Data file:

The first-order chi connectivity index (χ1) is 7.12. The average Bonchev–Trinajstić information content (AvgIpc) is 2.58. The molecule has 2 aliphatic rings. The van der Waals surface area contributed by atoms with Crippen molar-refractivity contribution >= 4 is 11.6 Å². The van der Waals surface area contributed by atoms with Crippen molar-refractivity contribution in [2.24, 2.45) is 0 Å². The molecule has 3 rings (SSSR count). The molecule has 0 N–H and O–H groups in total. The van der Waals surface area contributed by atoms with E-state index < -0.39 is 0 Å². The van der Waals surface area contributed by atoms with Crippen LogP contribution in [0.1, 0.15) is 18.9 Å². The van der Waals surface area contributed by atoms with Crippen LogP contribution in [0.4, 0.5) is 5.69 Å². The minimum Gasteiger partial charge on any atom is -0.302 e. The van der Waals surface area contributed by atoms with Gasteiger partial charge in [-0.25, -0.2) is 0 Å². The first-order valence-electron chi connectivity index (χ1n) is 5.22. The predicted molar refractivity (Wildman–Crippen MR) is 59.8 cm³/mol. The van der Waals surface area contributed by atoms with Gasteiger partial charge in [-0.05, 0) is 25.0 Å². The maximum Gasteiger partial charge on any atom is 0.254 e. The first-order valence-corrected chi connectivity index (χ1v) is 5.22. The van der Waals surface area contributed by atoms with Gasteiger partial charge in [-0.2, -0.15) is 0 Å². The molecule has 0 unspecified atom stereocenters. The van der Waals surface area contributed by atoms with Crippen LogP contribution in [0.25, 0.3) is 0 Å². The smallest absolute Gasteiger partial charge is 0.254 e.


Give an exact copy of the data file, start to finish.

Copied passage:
The first-order chi connectivity index (χ1) is 7.12. The average Bonchev–Trinajstić information content (AvgIpc) is 2.58. The molecule has 2 aliphatic rings. The van der Waals surface area contributed by atoms with Crippen molar-refractivity contribution >= 4 is 11.6 Å². The van der Waals surface area contributed by atoms with Crippen molar-refractivity contribution in [2.24, 2.45) is 0 Å². The molecule has 3 rings (SSSR count). The molecule has 0 N–H and O–H groups in total. The van der Waals surface area contributed by atoms with E-state index < -0.39 is 0 Å². The van der Waals surface area contributed by atoms with Crippen LogP contribution in [0.1, 0.15) is 18.9 Å². The van der Waals surface area contributed by atoms with Crippen LogP contribution in [0.4, 0.5) is 5.69 Å². The minimum Gasteiger partial charge on any atom is -0.302 e. The van der Waals surface area contributed by atoms with Gasteiger partial charge in [-0.25, -0.2) is 0 Å². The first-order valence-electron chi connectivity index (χ1n) is 5.22. The predicted molar refractivity (Wildman–Crippen MR) is 59.8 cm³/mol. The van der Waals surface area contributed by atoms with Gasteiger partial charge in [-0.05, 0) is 25.0 Å². The maximum Gasteiger partial charge on any atom is 0.254 e. The first-order valence-corrected chi connectivity index (χ1v) is 5.22. The van der Waals surface area contributed by atoms with Gasteiger partial charge in [-0.2, -0.15) is 0 Å². The molecule has 0 unspecified atom stereocenters. The van der Waals surface area contributed by atoms with Crippen LogP contribution in [0.25, 0.3) is 0 Å². The smallest absolute Gasteiger partial charge is 0.254 e.